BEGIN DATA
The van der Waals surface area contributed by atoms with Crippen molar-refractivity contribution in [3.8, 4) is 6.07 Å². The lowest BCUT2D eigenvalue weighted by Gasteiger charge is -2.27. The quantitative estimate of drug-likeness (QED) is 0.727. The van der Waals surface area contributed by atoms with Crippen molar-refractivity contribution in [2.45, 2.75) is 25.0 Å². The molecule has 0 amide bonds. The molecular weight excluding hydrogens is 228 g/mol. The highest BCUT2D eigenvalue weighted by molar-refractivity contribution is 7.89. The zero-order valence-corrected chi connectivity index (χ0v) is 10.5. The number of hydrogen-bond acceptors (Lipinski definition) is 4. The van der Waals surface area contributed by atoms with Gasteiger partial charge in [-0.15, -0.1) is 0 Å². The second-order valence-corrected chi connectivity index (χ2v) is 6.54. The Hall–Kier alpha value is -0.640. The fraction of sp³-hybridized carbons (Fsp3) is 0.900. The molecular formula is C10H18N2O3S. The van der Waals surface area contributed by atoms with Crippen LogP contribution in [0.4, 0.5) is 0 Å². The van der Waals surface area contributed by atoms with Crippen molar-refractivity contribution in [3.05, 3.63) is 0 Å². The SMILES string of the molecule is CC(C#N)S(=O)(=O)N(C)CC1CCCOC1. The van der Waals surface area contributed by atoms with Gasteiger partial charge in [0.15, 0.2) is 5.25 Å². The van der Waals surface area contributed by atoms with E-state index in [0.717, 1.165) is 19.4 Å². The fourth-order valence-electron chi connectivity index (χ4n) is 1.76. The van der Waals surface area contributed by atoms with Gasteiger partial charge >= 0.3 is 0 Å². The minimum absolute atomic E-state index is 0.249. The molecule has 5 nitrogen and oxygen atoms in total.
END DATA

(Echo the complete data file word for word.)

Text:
The van der Waals surface area contributed by atoms with Crippen molar-refractivity contribution in [3.8, 4) is 6.07 Å². The lowest BCUT2D eigenvalue weighted by Gasteiger charge is -2.27. The quantitative estimate of drug-likeness (QED) is 0.727. The van der Waals surface area contributed by atoms with Crippen molar-refractivity contribution in [2.45, 2.75) is 25.0 Å². The molecule has 0 amide bonds. The molecular weight excluding hydrogens is 228 g/mol. The highest BCUT2D eigenvalue weighted by molar-refractivity contribution is 7.89. The zero-order valence-corrected chi connectivity index (χ0v) is 10.5. The number of hydrogen-bond acceptors (Lipinski definition) is 4. The van der Waals surface area contributed by atoms with Gasteiger partial charge in [-0.15, -0.1) is 0 Å². The second-order valence-corrected chi connectivity index (χ2v) is 6.54. The Hall–Kier alpha value is -0.640. The fraction of sp³-hybridized carbons (Fsp3) is 0.900. The molecular formula is C10H18N2O3S. The van der Waals surface area contributed by atoms with Crippen LogP contribution in [0.4, 0.5) is 0 Å². The van der Waals surface area contributed by atoms with Crippen molar-refractivity contribution in [3.05, 3.63) is 0 Å². The SMILES string of the molecule is CC(C#N)S(=O)(=O)N(C)CC1CCCOC1. The van der Waals surface area contributed by atoms with Gasteiger partial charge in [0.15, 0.2) is 5.25 Å². The van der Waals surface area contributed by atoms with E-state index in [0.717, 1.165) is 19.4 Å². The fourth-order valence-electron chi connectivity index (χ4n) is 1.76. The van der Waals surface area contributed by atoms with Gasteiger partial charge >= 0.3 is 0 Å². The minimum absolute atomic E-state index is 0.249. The molecule has 5 nitrogen and oxygen atoms in total.